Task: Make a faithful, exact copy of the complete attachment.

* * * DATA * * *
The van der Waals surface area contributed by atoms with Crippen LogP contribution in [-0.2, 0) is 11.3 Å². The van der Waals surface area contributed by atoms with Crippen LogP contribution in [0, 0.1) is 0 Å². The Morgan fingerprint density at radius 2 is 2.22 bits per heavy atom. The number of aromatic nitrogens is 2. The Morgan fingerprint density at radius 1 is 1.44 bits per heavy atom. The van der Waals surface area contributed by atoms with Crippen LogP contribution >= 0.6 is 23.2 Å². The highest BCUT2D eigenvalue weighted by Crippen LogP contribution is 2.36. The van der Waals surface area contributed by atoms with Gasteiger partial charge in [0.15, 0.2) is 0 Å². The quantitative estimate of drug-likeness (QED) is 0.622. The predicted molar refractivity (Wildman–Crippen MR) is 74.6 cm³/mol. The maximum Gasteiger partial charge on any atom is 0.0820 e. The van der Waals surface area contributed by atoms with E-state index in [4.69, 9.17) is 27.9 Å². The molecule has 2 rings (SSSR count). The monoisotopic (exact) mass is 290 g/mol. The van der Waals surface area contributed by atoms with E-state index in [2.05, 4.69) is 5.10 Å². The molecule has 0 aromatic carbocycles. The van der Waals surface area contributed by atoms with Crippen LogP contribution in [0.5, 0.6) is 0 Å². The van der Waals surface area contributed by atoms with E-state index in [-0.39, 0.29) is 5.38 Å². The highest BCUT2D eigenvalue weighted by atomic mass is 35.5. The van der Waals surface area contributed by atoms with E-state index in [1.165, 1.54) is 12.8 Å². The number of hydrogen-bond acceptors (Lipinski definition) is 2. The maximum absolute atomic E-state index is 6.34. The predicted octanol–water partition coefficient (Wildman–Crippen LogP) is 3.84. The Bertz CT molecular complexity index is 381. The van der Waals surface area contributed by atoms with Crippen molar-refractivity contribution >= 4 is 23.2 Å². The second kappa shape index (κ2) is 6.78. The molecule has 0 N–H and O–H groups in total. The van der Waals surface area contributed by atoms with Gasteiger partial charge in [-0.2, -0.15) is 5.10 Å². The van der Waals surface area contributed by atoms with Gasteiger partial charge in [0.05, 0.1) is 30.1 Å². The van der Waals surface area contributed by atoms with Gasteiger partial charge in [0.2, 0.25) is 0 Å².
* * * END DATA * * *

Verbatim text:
The van der Waals surface area contributed by atoms with Crippen LogP contribution in [-0.2, 0) is 11.3 Å². The van der Waals surface area contributed by atoms with Crippen LogP contribution in [0, 0.1) is 0 Å². The Morgan fingerprint density at radius 2 is 2.22 bits per heavy atom. The number of aromatic nitrogens is 2. The Morgan fingerprint density at radius 1 is 1.44 bits per heavy atom. The van der Waals surface area contributed by atoms with Crippen LogP contribution >= 0.6 is 23.2 Å². The highest BCUT2D eigenvalue weighted by Crippen LogP contribution is 2.36. The van der Waals surface area contributed by atoms with Gasteiger partial charge in [0.15, 0.2) is 0 Å². The quantitative estimate of drug-likeness (QED) is 0.622. The predicted molar refractivity (Wildman–Crippen MR) is 74.6 cm³/mol. The maximum Gasteiger partial charge on any atom is 0.0820 e. The van der Waals surface area contributed by atoms with E-state index in [4.69, 9.17) is 27.9 Å². The molecule has 2 rings (SSSR count). The monoisotopic (exact) mass is 290 g/mol. The van der Waals surface area contributed by atoms with E-state index in [2.05, 4.69) is 5.10 Å². The molecule has 0 aromatic carbocycles. The van der Waals surface area contributed by atoms with Crippen LogP contribution in [0.5, 0.6) is 0 Å². The van der Waals surface area contributed by atoms with E-state index in [-0.39, 0.29) is 5.38 Å². The highest BCUT2D eigenvalue weighted by atomic mass is 35.5. The van der Waals surface area contributed by atoms with E-state index in [1.165, 1.54) is 12.8 Å². The number of hydrogen-bond acceptors (Lipinski definition) is 2. The maximum absolute atomic E-state index is 6.34. The predicted octanol–water partition coefficient (Wildman–Crippen LogP) is 3.84. The Bertz CT molecular complexity index is 381. The van der Waals surface area contributed by atoms with Crippen molar-refractivity contribution >= 4 is 23.2 Å². The second kappa shape index (κ2) is 6.78. The molecule has 0 N–H and O–H groups in total. The van der Waals surface area contributed by atoms with Gasteiger partial charge in [-0.2, -0.15) is 5.10 Å². The van der Waals surface area contributed by atoms with Gasteiger partial charge in [0.05, 0.1) is 30.1 Å². The van der Waals surface area contributed by atoms with Gasteiger partial charge in [0.2, 0.25) is 0 Å².